Near the end of this particular correspondence he referred to my views as the OBryant Doctrine. I am of course well aware that doctrines, in the sense referred to herein, are generally reserved for presidents and so we both got a good laugh out of the idea. Still, it did make me think about, were I in a position to implement such a doctrine, what I would do and how I would direct American power abroad.
The doctrine would rest on the premise that man has a responsibility to his fellow man, best expressed in the institution of democracy. God did not create us to amass vast fortunes and live for the pursuit of pleasure but rather to fellowship with Him and to help our fellow man. Though we obviously cannot help all peoples at all times, we must do what we can. In other words, just because we cannot help everybody does not excuse us from helping anybody.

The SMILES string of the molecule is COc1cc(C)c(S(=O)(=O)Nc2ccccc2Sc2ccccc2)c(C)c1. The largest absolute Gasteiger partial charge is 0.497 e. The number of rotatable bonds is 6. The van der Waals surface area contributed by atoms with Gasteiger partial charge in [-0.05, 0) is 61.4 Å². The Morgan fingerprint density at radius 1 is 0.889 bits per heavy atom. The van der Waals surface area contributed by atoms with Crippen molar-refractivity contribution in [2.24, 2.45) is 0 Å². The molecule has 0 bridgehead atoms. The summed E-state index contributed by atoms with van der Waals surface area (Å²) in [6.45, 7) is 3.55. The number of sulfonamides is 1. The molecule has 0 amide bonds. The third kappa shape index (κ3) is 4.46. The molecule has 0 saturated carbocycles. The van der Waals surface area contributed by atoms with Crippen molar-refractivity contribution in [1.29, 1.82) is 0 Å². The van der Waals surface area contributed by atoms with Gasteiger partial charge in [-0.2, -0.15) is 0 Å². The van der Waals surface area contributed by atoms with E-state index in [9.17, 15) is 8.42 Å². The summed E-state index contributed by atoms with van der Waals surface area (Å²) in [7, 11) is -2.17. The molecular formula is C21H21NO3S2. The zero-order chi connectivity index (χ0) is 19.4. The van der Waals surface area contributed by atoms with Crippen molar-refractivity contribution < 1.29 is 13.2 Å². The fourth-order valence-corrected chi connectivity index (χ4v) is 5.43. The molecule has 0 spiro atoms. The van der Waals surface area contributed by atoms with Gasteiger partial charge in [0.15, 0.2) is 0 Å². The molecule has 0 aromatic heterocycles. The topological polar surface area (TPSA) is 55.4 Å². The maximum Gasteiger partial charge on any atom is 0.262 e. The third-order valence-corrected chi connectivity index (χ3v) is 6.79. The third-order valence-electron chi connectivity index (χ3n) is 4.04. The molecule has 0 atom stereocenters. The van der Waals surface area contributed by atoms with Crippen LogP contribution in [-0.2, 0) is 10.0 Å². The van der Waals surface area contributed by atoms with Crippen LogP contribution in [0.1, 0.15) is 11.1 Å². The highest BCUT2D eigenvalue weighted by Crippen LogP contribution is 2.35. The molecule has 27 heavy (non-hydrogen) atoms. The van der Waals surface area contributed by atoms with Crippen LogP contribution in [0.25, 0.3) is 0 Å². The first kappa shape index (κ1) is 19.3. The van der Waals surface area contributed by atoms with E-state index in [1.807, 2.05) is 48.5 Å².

Why does the United States fill this role for the rest of the world? Because we are, despite all our mistakes and blemishes, that shining city on the hill Reagan spoke of on election eve in 1980. How else can one explain the fact that of all the new citizenships granted by every government on earth, nearly half of them grant citizenship to the United States. Italy, for example, must be a wonderful place to visit, but their new citizenships account for only .02 percent of the worlds total. Japan? Only .08 percent.
The US has 47.5 percent - nearly ten times the next highest (Canada, at only 11.4 percent). Most everybody, it seems, knows where the best place on earth is to live.